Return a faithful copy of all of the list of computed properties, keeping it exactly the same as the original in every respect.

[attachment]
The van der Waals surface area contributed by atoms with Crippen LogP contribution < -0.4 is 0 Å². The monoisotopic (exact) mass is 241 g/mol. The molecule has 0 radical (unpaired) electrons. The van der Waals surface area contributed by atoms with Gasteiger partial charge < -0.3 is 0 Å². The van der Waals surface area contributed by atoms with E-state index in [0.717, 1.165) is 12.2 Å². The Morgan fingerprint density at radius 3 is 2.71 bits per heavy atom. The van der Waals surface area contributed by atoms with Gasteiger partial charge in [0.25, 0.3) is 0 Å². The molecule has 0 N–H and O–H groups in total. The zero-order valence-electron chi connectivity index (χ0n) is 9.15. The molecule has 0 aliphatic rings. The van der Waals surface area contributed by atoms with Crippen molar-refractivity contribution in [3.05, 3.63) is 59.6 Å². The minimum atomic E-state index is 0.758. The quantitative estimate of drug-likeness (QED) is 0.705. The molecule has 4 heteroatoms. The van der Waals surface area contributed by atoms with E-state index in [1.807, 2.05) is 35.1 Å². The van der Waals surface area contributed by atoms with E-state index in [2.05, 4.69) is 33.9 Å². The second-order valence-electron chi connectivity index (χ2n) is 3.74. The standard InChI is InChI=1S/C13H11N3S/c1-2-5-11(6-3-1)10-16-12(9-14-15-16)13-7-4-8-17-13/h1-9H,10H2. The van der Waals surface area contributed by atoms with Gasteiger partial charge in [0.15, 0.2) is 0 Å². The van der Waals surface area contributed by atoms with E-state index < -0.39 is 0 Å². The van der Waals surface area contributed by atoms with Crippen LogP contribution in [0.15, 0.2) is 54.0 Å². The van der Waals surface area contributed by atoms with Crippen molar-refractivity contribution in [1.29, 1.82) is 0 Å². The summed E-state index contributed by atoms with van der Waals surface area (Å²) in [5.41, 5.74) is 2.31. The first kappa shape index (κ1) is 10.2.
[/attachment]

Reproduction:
The van der Waals surface area contributed by atoms with Crippen LogP contribution < -0.4 is 0 Å². The monoisotopic (exact) mass is 241 g/mol. The molecule has 0 radical (unpaired) electrons. The van der Waals surface area contributed by atoms with Gasteiger partial charge < -0.3 is 0 Å². The van der Waals surface area contributed by atoms with E-state index in [0.717, 1.165) is 12.2 Å². The Morgan fingerprint density at radius 3 is 2.71 bits per heavy atom. The van der Waals surface area contributed by atoms with Gasteiger partial charge in [0.25, 0.3) is 0 Å². The molecule has 0 N–H and O–H groups in total. The zero-order valence-electron chi connectivity index (χ0n) is 9.15. The molecule has 0 aliphatic rings. The van der Waals surface area contributed by atoms with Crippen molar-refractivity contribution in [3.05, 3.63) is 59.6 Å². The minimum atomic E-state index is 0.758. The quantitative estimate of drug-likeness (QED) is 0.705. The molecule has 4 heteroatoms. The van der Waals surface area contributed by atoms with E-state index in [1.807, 2.05) is 35.1 Å². The van der Waals surface area contributed by atoms with E-state index in [2.05, 4.69) is 33.9 Å². The second-order valence-electron chi connectivity index (χ2n) is 3.74. The standard InChI is InChI=1S/C13H11N3S/c1-2-5-11(6-3-1)10-16-12(9-14-15-16)13-7-4-8-17-13/h1-9H,10H2. The van der Waals surface area contributed by atoms with Gasteiger partial charge in [0.15, 0.2) is 0 Å². The van der Waals surface area contributed by atoms with E-state index < -0.39 is 0 Å². The van der Waals surface area contributed by atoms with Crippen LogP contribution in [0.15, 0.2) is 54.0 Å². The van der Waals surface area contributed by atoms with Crippen molar-refractivity contribution in [1.29, 1.82) is 0 Å². The summed E-state index contributed by atoms with van der Waals surface area (Å²) in [5.41, 5.74) is 2.31. The first kappa shape index (κ1) is 10.2.